"I built it to clear brush alongside the road. It does a great job," says Bill Hoff, Nakina, Ont., about the 3-pt. mounted, pto-driven rotary brush cutter that he built.
The brush cutter makes use of an automotive differential which belt-drives a 12-in. carbide-tipped saw blade, and is mounted on Hoff's Massey Ferguson GC2310 TLB Estate Tractor.
"The tractor pto drives the axle side of the differential to increase its output speed. The differential's output speed is further increased through a belt and pulley system, which gives the saw blade a speed of 3,000 rpm's at the tractor's 550 rpm pto speed," says Hoff.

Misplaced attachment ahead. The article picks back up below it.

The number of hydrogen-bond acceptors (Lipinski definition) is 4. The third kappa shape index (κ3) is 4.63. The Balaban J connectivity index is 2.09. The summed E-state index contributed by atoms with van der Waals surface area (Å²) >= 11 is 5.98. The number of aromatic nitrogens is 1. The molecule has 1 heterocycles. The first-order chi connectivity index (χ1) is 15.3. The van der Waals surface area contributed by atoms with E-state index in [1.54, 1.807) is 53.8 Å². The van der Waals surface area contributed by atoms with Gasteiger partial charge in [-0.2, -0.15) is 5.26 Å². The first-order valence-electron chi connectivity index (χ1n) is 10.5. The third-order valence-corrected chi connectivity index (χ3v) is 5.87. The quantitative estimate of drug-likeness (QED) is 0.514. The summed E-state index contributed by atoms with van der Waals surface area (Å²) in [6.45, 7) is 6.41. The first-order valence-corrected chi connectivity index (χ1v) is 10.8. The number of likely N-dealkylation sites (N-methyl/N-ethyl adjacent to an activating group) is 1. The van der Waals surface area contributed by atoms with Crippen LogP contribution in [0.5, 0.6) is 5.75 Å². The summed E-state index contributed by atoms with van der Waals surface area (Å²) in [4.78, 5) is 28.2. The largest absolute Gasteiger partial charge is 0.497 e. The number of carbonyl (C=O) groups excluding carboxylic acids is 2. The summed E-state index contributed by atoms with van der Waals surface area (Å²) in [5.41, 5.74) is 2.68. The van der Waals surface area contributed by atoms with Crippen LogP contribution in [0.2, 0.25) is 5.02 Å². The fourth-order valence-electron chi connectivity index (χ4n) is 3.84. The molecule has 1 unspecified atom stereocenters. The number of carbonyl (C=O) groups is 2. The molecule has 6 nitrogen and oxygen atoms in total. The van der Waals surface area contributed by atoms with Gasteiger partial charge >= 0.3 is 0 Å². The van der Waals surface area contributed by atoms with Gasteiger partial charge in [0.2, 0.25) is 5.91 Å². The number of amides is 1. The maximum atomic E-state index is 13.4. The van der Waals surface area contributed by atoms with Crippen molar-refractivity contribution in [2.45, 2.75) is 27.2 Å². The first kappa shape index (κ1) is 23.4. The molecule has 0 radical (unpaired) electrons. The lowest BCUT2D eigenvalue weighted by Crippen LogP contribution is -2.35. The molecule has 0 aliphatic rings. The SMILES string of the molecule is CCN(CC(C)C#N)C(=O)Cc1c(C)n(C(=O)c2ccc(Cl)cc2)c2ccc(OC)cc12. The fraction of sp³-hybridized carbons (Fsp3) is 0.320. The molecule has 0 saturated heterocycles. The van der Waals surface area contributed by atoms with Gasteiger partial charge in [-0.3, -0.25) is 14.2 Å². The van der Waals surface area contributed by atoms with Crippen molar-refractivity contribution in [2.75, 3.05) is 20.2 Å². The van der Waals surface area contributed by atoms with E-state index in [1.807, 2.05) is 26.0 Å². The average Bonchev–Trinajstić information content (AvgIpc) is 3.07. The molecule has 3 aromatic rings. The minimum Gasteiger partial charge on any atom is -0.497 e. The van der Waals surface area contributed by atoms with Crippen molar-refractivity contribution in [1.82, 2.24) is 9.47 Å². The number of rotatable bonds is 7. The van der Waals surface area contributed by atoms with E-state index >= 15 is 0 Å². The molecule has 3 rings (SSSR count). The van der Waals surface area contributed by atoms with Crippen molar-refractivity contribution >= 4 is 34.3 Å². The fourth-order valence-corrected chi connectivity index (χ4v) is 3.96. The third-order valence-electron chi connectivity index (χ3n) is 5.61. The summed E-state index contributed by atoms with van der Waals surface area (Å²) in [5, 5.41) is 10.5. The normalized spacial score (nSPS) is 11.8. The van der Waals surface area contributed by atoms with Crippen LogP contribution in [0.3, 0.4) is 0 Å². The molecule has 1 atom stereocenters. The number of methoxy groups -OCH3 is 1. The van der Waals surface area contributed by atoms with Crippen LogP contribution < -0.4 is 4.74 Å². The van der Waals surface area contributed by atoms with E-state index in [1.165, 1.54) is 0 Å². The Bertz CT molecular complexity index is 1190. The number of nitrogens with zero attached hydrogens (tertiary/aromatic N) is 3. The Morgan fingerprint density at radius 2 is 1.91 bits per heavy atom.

The brush cutter mounts on a frame made from 2-in. sq. tubing, and is raised and lowered by using the tractor's 3-pt. hitch system.
Hoff machined a mandrel to hold the saw blade and attached it to a vertical shaft. The shaft is secured by 2 pillow block bearings to a 5 by 9-in. flat steel plate that's welded onto a length of 2-in. sq. tubing. The sq. tubing slides into a receiver hitch that Hoff welded onto the frame.
A 1/2-in. threaded rod positioned between the receiver hitch and sq. tubing is used to adjust belt tension.
He used a pair of U-joints and 1-in. sq. tubing to make a 14-in. long pto shaft that hooks up to the tractor's original pto. The belt and pulleys are protected by an expanded metal guard.